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Premenstrual Syndrome

By: Alyxandria Herring

Do you by any chance experience irritability, mood swings, or perhaps have trouble sleeping a week or two before your period? You may be experiencing PMS, Premenstrual syndrome. PMS has a wide variety of symptoms besides the ones listed above such as tender breasts, stomach pain, acne, muscle aches, and so on. Symptoms range from mental changes to physical before your menstruation. Roughly up to 75% of those who menstruate are affected by PMS. The severity of how you PMS varies though from person to person, one person may have mild to no symptoms at all while others may experience severe pain and mood swings. Usually PMS goes away 2-3 days after you begin your period.

While the exact cause of PMS is uncertain, it is believed that it is linked to levels of estrogen and progesterone. Estrogen is a hormone found in everyone but is largely associated with women as they averagely have higher levels or it, similarly to how men are associated with testosterone due to higher levels. Estrogen affects menstruators by regulating the menstrual cycle and also affects your heart, brain, skin, pelvic muscles, hair, and breasts. Progesterone is a hormone that triggers your uterus lining to thicken for the potential of fertilization. Progesterone also regulates menstruation much like estrogen. During the first half of menstruation (before ovulation) estrogen levels are higher. However, after ovulating (during the second half of menstruation) estrogen levels drop and progesterone levels rise which triggers your period to begin. Estrogen and serotonin have been shown to be connected where a decrease in estrogen can lead to a decline in serotonin. A decrease in serotonin can lead to psychological symptoms such as anxiety, depression, irritability, poor appetite, and insomnia; symptoms which are similar to the ones described when PMSing. Increased levels of progesterone on the other hand have been shown to have both psychological and physical symptoms, such as breast tenderness and swelling, bloating, depression, and anxiety.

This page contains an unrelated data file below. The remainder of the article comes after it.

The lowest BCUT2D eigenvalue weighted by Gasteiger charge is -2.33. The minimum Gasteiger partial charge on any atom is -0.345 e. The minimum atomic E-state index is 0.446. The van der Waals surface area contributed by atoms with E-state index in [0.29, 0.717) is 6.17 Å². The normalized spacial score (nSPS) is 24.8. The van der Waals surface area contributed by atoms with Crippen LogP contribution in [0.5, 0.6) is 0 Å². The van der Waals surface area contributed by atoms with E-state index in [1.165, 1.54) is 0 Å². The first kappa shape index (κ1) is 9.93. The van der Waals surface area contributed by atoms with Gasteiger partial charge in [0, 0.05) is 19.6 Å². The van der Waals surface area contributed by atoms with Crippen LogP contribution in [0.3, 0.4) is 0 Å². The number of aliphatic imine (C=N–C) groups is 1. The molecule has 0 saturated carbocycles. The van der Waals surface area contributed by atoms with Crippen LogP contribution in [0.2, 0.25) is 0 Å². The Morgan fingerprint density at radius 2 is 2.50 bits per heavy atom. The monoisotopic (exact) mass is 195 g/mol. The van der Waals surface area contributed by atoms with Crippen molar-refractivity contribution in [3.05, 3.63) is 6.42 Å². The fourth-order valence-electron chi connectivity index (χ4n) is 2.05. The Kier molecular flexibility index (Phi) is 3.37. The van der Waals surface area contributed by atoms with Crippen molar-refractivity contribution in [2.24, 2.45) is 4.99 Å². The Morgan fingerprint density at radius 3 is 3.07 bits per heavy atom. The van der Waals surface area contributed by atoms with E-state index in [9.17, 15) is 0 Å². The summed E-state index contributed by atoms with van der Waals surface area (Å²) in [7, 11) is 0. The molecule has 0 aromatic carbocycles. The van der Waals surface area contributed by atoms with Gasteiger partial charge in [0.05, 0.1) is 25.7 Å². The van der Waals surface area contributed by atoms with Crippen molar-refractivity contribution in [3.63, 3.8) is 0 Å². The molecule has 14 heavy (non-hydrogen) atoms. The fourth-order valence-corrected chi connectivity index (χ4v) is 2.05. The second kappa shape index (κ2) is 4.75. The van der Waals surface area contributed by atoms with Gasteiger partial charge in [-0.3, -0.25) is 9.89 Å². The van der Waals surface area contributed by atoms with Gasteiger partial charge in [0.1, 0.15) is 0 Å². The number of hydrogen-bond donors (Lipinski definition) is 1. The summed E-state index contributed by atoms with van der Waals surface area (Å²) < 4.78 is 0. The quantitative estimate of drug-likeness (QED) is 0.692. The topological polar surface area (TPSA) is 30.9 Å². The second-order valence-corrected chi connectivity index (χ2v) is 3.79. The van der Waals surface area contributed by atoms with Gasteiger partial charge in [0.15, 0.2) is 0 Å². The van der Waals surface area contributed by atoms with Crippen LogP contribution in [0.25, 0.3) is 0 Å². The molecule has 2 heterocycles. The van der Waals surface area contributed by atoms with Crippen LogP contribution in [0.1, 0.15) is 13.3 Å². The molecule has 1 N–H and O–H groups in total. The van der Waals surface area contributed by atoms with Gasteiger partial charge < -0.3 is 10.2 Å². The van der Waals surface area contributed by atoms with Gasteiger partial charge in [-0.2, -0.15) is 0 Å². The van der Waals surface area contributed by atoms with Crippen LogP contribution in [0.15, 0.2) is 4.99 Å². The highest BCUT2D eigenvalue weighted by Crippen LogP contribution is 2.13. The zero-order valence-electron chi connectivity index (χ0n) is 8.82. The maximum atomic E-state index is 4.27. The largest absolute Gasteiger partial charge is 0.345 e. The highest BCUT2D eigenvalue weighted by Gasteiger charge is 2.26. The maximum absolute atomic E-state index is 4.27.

There are ways to help relieve symptoms of PMSing, such as avoiding caffeine and alcohol, being active, reducing sugar and salt intake, and so on. However if PMSing symptoms begin to affect your daily life, it is best to seek medical treatment.

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1 Comment

Allie van Erp
Allie van Erp
Jul 29, 2022

Very informative!

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